Instead of today’s regular installment of Friday Reads, which (let’s be honest) nobody reads, I’m sharing my thoughts on Star Wars, which nobody asked for but you’re welcome.
Remember when “new Star Wars movie” meant something?
My semi-advanced years mean I wasn’t old enough to enjoy the original trilogy when it debuted. I was only 5 when the then-final installment, “Return of the Jedi” (*cough* Episode VI *gag*), debuted in theaters. Even though I was too young to understand the hype for the theater premieres, I had a general awareness of the “Star Wars” saga. I saw the movies for the first time in middle school, probably as rentals from the corner video store. I enjoyed them, though I was far more into the Ewoks than I should probably admit.
I learned to appreciate the great reverence with which most people talked about those three films. They seemed to have a lot of staying power, never falling far from the public consciousness, even 20 years post-release. They were beloved for their unique stories that offered a little something for everyone – action, comedy, fantasy, romance.
Then, something exciting happened. While in college, theaters re-released all three films! Experiencing them for the first time on the big screen was astounding. But I remember heated debates among the more hardcore fans about some of the remastering and touch-ups performed. (I majored in Computer Science, which meant a nerd-heavy circle of friends.)
However, those arguments were tame compared to the announcement of three new films. Some eagerly anticipated learning more about the beginnings of the Star Wars story while others abhorred the idea. What if these new movies were awful and sullied the love for the originals?
After Disney bought Lucasfilm and took control of the “Star Wars” property, they’ve been releasing a new “Star Wars” movie every year. Since 2015, there have been four new films. Seriously, we’re at ten movies now, plus the upcoming Boba Fett movie, the final installment of the “Sequel” trilogy, another trilogy with director Rian Johnson… That will put the count at 15, with no end in sight.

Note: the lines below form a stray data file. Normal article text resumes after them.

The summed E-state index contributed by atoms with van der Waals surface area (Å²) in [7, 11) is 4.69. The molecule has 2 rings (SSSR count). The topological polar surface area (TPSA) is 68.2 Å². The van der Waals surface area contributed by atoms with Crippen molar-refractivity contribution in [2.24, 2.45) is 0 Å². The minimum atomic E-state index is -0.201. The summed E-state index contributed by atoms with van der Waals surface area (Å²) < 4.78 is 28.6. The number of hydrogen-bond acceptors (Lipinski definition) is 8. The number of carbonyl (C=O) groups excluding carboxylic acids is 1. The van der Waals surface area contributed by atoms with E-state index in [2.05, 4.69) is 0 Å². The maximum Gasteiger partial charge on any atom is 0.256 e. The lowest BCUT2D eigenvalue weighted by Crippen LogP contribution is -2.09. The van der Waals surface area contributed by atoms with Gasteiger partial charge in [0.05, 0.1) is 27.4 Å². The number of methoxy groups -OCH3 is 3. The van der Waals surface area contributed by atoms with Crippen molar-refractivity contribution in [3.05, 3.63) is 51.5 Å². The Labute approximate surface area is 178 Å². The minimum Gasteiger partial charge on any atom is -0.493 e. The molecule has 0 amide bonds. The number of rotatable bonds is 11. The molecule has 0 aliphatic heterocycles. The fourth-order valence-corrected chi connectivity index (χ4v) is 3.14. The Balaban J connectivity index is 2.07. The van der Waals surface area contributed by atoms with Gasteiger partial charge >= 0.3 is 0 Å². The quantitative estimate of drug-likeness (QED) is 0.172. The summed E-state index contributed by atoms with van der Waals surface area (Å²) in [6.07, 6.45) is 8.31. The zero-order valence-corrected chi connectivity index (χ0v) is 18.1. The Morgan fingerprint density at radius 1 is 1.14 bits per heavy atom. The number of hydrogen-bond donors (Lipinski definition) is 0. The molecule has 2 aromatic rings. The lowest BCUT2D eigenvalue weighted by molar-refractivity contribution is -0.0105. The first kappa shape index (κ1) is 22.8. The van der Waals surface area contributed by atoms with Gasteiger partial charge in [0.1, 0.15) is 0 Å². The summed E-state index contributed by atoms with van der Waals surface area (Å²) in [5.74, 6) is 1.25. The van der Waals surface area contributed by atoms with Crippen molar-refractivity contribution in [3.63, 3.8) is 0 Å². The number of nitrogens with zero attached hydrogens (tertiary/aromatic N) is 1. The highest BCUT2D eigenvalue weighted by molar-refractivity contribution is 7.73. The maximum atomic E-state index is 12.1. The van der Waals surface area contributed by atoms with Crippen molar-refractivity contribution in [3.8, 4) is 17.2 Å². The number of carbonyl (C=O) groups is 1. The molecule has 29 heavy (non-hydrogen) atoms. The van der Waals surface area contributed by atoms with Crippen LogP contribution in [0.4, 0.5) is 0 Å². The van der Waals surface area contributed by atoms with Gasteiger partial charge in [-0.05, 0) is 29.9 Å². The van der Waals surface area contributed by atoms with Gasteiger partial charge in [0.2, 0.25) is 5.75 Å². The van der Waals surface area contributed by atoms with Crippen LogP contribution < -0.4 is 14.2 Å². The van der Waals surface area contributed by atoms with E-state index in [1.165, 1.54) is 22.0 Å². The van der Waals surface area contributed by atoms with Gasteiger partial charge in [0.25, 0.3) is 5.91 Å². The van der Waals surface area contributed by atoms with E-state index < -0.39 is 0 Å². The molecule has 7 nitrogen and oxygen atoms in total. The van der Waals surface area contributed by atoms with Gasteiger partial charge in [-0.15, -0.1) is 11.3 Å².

Box office numbers confirm that there’s still a large audience for the Star Wars property. Though looking at the box office revenue, once adjusted for inflation, most of the recent entries haven’t been able to outperform the originals.
With an annual release schedule, it feels like Star Wars has lost some of its buzz. The most passionate fans are undoubtedly aware, but I didn’t even realize a new movie was out now until a friend posted his review. So much for anticipation! It’s like “Fast and the Furious.” “Star Wars: Episode XIII – Star Warsier.” Or maybe more like “Sharknado.” “Star Wars: Episode LVII – Oh, Geez, Another One!”
I haven’t seen any of the new films so I won’t knock their quality say people shouldn’t enjoy them. But it no longer feels special the way it once did. Admittedly, I’m not a huge fan of sci-fi/fantasy/space stuff. I’ve watched the original trilogy several times because it’s a common cultural reference – and enjoyed them! For a long time, I felt I should watch the prequels for similar reasons. But once they started churning out a new installment every year, anything beyond the earliest films has felt unnecessary. When Luke Skywalker himself feels there may be too many movies coming out, maybe it’s time to reconsider slowing the releases before fans of “Star Wars” become Star Weary.
I read! I just don’t comment because I am lazy. Bad, Melinda! Anyway, as a Star Wars fan I have to sort of agree with you here. I’ll still see all the too many Star Wars films, but there are in fact TOO MANY.
I have to poke fun at myself because I’m aware it’s not the most engaging content.
That’s exactly what I’m saying – if there was a new movie every 5 years, a lot more people would make it a point to be there at midnight or at least opening weekend. Now, I get the sense most make sure to see it sometime… Too much of a good thing can be just too much.